Foes of new vaccination law want voters to decide

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Vaccines California If you thought the fight over mandatory vaccines for California school children was over, think again.

Opponents of a new law that eliminates the state’s personal belief exemption for vaccines have submitted signatures for a ballot measure to overturn it.

They needed to turn in 365,000 signatures by midnight last night to get on the November, 2016 ballot. It’s not clear how many signatures were submitted. Backers say the submitted 50,000 signatures from Los Angeles County, the most from any county in the state.

It could take up to a month for state officials to verify the signatures and determine whether the measure has qualified. The new law is supposed to take effect next Jul, but its implementation would be delayed if the measure is heading for the ballot.

The vaccine law was prompted by a measles outbreak that started at Disneyland last December that sickened 131 people in the California and many more in other states and Mexico. Backers say it’s needed to stem the rising tide of California parents who choose not to immunize their children. Scientists speak of “herd immunity,” saying that at least 92 percent of people need to be immunized to keep a community safe.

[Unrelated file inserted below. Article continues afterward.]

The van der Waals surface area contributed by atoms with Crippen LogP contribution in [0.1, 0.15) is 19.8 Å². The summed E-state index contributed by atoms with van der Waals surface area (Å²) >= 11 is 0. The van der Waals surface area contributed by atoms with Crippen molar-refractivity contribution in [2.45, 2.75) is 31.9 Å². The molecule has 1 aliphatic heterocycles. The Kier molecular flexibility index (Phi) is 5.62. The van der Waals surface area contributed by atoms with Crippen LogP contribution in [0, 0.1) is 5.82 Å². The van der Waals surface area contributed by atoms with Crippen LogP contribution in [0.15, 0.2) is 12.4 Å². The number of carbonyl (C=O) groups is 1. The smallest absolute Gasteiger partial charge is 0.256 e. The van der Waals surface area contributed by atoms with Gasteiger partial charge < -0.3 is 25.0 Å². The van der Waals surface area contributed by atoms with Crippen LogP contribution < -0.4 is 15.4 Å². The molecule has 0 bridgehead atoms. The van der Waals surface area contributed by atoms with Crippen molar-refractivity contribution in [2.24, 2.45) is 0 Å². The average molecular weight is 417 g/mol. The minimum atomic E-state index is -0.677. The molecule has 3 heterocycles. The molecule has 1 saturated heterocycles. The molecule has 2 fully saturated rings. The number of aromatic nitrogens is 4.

The number of parents opting out of immunizations has doubled in California since 2007, with the biggest increase in the most affluent areas. Some parents opt out for religious reasons but most do it out of concern that vaccinations can cause other health problems. Those beliefs have persisted even though the medical community is solidly behind vaccinations and the most reliable science has shown that they are safe.donnelly

Former GOP Assemblyman Tim Donnelly has been leading the initiative drive. He tells the L.A. Times that the referendum was “sabotaged” from the start by powerful forces arrayed against it. But he says vaccine opponents persevered and he expects the measure to qualify.

Whether it would pass is another question. A poll taken in June found that two-thirds of Californians support mandatory vaccinations for school children.